Why 2024 could be the WORST time to buy property

Why 2024 could be the WORST time to buy property

  04 Jan 2024

Key takeaways

2024 will be a very different property market to last year and the year before, but there is really no “best” time or “worst” time to buy property.

Property investment is a process, not just an event.

So rather than just talking about going out and buying a property in 2024, the right time for you to consider investing is when you have all your ducks in a row.

For some of you who are reading this right now, 2024 will absolutely be the worst possible time you could consider buying a property.

For others their is a window of opportunity before the market resets and the next cycle begins.

Savvy property investors are likely to re-enter the market in 2024 after a year in which many sat on the sidelines because of fast-rising interest rates and high prices.

It’s a bold statement, but it’s true.

For some of you who are reading this right now, 2024 will absolutely be the worst possible time you could consider buying a property.

Business Risk Problem

There is the spectre of interest rates possibly rising one  more time, inflation remaining higher for longer than hoped for, the continual media coverage predicting economic challenge, some property perma bears suggesting property prices will fall (which by the way is wrong) and geo-political tensions around the world.

In fact for some people, moving forward with a real estate purchase this year would have the potential to cripple them financially, not just now but well into the future.

Sounds dramatic, right?

And I’ll give you 9 reasons why this could be the worst time to buy property in a moment… but here’s the truth.

This statement rings true in 2024.

It was also true last year.

And the year before that.

And in 2015, 2010, 1985, 1972…

The reality of real estate is that…

There is no “best” time or “worst” time to buy property

Here’s why…

Property investment is a process, not just an event.

So rather than just talking about going out and buying a property in 2024, the right time for you to consider investing is when you have all your ducks in a row.

This means you have:

  • a strategic property plan, so you know where you’re heading and what you need to do to achieve your financial goals,
  • set up the right ownership structures to protect your assets and legally minimise your tax,
  • a robust finance strategy with a rainy day buffer in place to buy you time

Of course, for some 2024 will be a great year to invest, but in a moment I’ll explain why that will not be the case for others.

In fact, savvy property investors have been entering the market recently attracted by rising property values and skyrocketing rents.

Portion Of New Lending For Investment Housing Excl Refinance

The market has all the right essentials to attract investors.

FOMO (fear of missing out) is already creeping in as buyers realise all the price falls of 2022 have now been made up and the media keeps mentioning new record prices being achieved.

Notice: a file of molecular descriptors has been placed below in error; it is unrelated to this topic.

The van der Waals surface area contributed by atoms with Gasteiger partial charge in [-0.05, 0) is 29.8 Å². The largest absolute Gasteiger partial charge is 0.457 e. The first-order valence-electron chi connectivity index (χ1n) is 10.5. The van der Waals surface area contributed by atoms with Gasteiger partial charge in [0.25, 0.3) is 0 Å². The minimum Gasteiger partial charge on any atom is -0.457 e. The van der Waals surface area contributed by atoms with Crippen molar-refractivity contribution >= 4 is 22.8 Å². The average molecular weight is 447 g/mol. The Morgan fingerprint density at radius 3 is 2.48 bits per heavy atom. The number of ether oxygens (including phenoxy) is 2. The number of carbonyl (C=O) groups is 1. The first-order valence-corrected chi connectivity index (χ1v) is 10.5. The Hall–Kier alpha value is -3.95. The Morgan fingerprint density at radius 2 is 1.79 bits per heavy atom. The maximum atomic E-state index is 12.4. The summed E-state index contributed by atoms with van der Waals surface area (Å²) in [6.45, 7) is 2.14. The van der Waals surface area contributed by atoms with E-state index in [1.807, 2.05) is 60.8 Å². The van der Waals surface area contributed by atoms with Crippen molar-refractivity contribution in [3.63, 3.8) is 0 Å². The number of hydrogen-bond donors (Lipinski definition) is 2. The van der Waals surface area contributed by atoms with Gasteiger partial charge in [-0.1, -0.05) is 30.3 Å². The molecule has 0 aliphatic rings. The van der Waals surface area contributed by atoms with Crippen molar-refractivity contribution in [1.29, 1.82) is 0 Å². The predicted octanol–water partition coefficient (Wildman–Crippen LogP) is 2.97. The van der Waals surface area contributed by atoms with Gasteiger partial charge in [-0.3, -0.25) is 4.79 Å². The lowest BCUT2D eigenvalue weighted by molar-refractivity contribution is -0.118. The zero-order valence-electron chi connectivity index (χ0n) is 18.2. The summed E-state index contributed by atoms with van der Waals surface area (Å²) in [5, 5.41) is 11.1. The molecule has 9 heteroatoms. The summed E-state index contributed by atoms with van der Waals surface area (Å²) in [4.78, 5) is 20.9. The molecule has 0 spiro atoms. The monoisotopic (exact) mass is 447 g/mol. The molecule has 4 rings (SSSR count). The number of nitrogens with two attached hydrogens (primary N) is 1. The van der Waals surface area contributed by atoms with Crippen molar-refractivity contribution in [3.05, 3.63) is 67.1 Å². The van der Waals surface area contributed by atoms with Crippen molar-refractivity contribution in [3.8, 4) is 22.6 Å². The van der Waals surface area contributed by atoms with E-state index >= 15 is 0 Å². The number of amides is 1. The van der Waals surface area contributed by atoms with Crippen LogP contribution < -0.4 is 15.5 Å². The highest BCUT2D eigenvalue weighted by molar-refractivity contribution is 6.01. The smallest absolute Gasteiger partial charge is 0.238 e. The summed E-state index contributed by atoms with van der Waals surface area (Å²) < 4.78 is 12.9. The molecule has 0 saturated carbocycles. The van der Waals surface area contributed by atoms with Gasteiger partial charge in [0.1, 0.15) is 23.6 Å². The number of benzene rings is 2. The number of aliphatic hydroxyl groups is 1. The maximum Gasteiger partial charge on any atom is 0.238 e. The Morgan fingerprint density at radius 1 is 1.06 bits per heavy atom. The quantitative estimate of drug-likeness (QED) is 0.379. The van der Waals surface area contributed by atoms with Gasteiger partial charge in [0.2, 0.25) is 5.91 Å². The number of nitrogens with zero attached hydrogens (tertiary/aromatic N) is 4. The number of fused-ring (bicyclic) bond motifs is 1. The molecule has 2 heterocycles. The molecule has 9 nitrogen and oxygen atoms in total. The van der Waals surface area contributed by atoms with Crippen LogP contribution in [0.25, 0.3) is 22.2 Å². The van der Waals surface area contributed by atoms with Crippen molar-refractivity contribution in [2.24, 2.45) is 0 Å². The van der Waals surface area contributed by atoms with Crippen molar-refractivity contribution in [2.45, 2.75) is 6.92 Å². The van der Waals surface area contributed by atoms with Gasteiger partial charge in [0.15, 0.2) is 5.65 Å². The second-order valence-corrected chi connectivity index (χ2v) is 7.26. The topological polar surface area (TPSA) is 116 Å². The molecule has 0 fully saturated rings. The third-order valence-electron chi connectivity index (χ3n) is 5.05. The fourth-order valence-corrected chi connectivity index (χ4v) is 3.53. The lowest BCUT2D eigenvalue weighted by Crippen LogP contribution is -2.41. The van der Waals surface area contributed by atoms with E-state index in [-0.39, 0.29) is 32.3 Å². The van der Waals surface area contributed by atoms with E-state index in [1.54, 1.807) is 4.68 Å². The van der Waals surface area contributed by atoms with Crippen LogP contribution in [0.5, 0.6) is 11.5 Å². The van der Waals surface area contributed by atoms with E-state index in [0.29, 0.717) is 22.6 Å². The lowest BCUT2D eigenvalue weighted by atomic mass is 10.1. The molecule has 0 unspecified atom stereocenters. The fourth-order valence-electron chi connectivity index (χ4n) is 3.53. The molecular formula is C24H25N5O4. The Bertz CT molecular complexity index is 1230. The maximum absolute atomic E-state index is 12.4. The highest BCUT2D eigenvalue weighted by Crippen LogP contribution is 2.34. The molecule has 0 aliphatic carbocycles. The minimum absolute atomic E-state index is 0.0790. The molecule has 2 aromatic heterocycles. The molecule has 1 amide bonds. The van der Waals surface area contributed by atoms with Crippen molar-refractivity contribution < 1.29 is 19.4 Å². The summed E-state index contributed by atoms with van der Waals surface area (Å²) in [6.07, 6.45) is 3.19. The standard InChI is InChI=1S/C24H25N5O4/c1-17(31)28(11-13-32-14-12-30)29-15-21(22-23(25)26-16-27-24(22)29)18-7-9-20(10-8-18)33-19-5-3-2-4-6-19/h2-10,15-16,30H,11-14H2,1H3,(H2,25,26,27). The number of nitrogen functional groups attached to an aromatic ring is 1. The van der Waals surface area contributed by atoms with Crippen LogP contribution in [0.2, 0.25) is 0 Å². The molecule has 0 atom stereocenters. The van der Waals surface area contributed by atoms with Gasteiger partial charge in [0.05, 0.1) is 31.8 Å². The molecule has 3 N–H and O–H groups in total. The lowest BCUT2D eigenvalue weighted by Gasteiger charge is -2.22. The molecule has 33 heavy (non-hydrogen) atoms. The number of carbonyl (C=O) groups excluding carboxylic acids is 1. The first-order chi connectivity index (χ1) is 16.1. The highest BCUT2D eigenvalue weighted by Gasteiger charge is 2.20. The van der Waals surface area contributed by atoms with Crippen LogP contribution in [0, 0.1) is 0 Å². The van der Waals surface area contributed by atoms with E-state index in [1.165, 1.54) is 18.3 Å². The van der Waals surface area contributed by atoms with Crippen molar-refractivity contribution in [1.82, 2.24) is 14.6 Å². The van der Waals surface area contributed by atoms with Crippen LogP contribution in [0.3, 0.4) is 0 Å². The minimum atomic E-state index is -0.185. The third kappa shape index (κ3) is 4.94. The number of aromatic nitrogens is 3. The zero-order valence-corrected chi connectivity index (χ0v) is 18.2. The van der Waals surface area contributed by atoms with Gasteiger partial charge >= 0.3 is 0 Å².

With the majority of cash rate hikes now likely behind us, but continued strong population growth at a time when we are not producing enough supply of new dwellings will exert upward pressure on house prices and rents throughout 2024.

The following chart shows the price upturn is now firmly entrenched with home prices hitting fresh record highs in many markets during the final months of 2023.

V shape property recovery

But 2024 is likely to be a year of slower property price growth and fragmented markets – but this is more “normal.”

It will also be a year when rents keep skyrocketing.

I see 2024 will be a year of two halves.

For the first part of the year, consumer sentiment will remain flat.

However it is likely that interest rates will fall in the second half of 2024 and at some stage next year it is likely APRA will relax its mortgage serviceability buffer.

This is currently at 3% and the combination of these factors will increase borrowing capacity and buyers and sellers will return regain confidence and move on with their lives.

Of course, currently each State is at its own stage of the property cycle and within each capital city there are multiple markets with property values still falling in some locations, and stagnant in others.

Rolling Quarterly Change In Dwelling Values

It’s likely that you’ve heard me talk about the drivers of property price growth over the years.

There are so many things that determine a property’s price performance and growth trajectory, many of which are well outside of your control, and some of which also have nothing to do with the property itself.

These include, but are not limited to:

  1. The economy – the performance and state of the broader economy impact people’s ability to buy and sell property as well as …
  2. Consumer Confidence – when people feel comfortable about their financial situation and their future job prospects they are more likely to make big purchases like moving home or buying an investment property.